Favorite Books?

Brent Finnegan -- September 16th, 2009

It’s no surprise that local ghostwriter Jeff Haden is into books. But Jeff likes some books so much, he wants to know what books his favorite authors are reading. He has recently compiled some of those lists to share with his readers. Jeff writes:

I got tired of writing “here’s what I’m working on” posts (because, really, what else am I going to say?) but…

I read Where Underpants Come From; wrote Joe a quick email saying I loved the book. He wrote back, asked what I was reading, I asked what he was reading… and realized I thought it would be fun to get recommendations from writers I like/respect/etc. (And thought other people might be interested too.) So I started asking.

He has posted ‘favorites’ lists from a wide range of authors on his website, including Alan Weisman and Howard Zinn.

Jeff suggested it might be interesting to know what books hburgnews readers recommend. I agree. What are your favorite books?

22 Responses to “Favorite Books?”

  1. Emmy says:

    I love that idea, what a great website.

    Reading is my passion and if I could figure out how to turn it into a career I would. I have four books in various stages of being read laying around my house and a fifth in the car. That doesn’t count the books I have to read for class.

    My favorites aren’t nearly as “important” as some of those in the lists on his site but off the top of my head I loved…

    On Writing by Stephen King
    Animal, Vegetable, Miracle by Barbara Kingsolver
    She’s Come Undone by Wally Lamb
    A Million Little Pieces and My Friend Leonard by James Frey
    The Lord’s of Discipline by Pat Conroy
    Gone With the Wind by Margaret Mitchell

    Anything by Hemingway…and yes I like the Harry Potter series.

  2. If I said I was an avid book reader, that would be a stretch. I spend far more time on Google Reader than with a good book. It’s taken me months to get through books I like, let alone books I’m not crazy about. However, I still have a few favorites.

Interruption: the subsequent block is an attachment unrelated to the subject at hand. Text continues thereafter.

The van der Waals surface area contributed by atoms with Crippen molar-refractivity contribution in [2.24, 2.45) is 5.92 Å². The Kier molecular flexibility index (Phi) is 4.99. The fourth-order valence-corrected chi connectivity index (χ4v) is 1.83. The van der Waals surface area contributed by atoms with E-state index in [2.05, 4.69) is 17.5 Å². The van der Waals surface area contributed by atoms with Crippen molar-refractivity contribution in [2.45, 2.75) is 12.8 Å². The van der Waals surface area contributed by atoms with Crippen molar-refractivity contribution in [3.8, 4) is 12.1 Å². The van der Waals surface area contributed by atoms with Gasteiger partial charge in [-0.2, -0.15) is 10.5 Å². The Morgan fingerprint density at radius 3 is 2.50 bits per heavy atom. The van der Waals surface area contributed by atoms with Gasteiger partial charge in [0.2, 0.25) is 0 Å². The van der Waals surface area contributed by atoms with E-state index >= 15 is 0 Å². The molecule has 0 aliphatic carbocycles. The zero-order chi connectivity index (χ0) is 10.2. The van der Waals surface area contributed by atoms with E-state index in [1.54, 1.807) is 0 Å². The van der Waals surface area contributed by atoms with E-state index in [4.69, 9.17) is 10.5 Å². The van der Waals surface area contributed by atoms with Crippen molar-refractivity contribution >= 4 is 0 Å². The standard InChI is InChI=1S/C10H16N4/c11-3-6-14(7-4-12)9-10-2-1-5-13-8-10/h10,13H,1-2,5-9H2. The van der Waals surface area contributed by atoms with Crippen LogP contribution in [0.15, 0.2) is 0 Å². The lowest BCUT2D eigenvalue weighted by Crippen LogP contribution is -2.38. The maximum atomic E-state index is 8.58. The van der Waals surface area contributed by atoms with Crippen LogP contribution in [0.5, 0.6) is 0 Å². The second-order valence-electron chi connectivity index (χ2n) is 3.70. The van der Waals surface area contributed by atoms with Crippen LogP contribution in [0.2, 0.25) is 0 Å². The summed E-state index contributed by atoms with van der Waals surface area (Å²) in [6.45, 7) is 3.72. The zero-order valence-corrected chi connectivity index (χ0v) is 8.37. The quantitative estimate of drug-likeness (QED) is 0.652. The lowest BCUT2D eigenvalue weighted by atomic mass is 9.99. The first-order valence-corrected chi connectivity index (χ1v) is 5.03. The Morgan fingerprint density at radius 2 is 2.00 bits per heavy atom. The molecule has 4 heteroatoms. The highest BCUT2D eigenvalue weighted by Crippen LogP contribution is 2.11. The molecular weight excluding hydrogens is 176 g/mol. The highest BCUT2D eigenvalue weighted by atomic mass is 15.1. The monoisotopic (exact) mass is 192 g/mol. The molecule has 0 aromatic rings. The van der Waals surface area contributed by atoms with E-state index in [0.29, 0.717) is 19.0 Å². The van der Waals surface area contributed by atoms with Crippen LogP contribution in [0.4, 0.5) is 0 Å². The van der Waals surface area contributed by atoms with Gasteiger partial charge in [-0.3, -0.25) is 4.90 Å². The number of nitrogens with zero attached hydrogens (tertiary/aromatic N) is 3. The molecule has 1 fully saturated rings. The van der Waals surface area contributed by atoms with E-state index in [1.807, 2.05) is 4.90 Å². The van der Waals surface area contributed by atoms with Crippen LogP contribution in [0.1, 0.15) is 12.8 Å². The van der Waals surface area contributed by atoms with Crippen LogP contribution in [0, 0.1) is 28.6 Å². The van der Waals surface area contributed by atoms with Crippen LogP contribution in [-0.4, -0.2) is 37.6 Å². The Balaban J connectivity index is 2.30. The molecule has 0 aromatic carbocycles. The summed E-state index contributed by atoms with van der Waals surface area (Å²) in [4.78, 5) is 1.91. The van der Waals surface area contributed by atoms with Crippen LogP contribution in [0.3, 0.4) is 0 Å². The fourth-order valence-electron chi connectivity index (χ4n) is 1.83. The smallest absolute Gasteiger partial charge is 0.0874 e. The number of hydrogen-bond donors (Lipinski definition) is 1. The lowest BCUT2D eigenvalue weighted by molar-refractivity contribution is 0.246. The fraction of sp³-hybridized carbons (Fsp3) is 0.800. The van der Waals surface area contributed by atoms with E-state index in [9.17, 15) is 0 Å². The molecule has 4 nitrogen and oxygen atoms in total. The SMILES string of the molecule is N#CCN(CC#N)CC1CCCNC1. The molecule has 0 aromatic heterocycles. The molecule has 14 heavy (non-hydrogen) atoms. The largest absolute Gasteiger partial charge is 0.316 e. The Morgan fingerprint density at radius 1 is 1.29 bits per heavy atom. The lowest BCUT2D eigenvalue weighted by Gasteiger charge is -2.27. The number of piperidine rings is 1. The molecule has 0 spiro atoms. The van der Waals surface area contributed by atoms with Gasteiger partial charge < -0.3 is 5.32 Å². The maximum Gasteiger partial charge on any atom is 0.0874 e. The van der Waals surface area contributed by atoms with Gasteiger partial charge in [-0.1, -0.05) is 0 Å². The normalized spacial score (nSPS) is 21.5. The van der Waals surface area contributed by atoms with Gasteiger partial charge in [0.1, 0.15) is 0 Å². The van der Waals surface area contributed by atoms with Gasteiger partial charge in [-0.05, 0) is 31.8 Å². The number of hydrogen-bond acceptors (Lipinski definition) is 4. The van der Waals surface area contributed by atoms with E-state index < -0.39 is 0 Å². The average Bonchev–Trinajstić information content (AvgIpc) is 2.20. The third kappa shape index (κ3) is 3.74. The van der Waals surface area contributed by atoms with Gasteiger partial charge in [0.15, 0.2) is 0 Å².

Animal Farm by George Orwell
    The Shock Doctrine by Naomi Klein
    Angela’s Ashes by Frank McCourt
    Manufacturing Consent by by Edward S. Herman and Noam Chomsky
    Trinity by Leon Uris

    It seems like these days, I mostly listen to audiobooks or read nonfiction and how-to books, like All Your Worth by Elizabeth Warren. Recent reads: What Would Google Do? by Jeff Jarvis, and Groundswell by Josh Bernoff and Charlene Li. Currently, I’m reading Snow Crash by Neal Stephenson, and A People’s History of the United States by Howard Zinn.

  3. Gene Hart says:

    A quick three off the top:

    Here Be Dragons by Sharon Kay Penman
    Prince of Tides by Pat Conroy
    Down By The River Where The Dead Men Go by George Pelecanos

  4. Justin C says:

    Nothing like some good old American satire. I adore Kurt Vonnegut Jr and Joseph Heller. If you’re looking for a little more wit to go with your satire the check out

    David Sedaris – Me Talk Pretty One Day

    To this day it is still the only book that has caused me to laugh out loud in public.

  5. Jason Campbell says:

    Do androids dream of electric sheep?

  6. Renee says:

    I used to read a lot more than I do lately, and I was always a fan of Michael Crichton books and read many of his between 4th grade and college. Jurrasic Park, Disclosure, Congo, Sphere, and The Andromeda Strain (along with several others) are all worth a read, especially for anyone that likes science. And the books are better than the movies, of course :)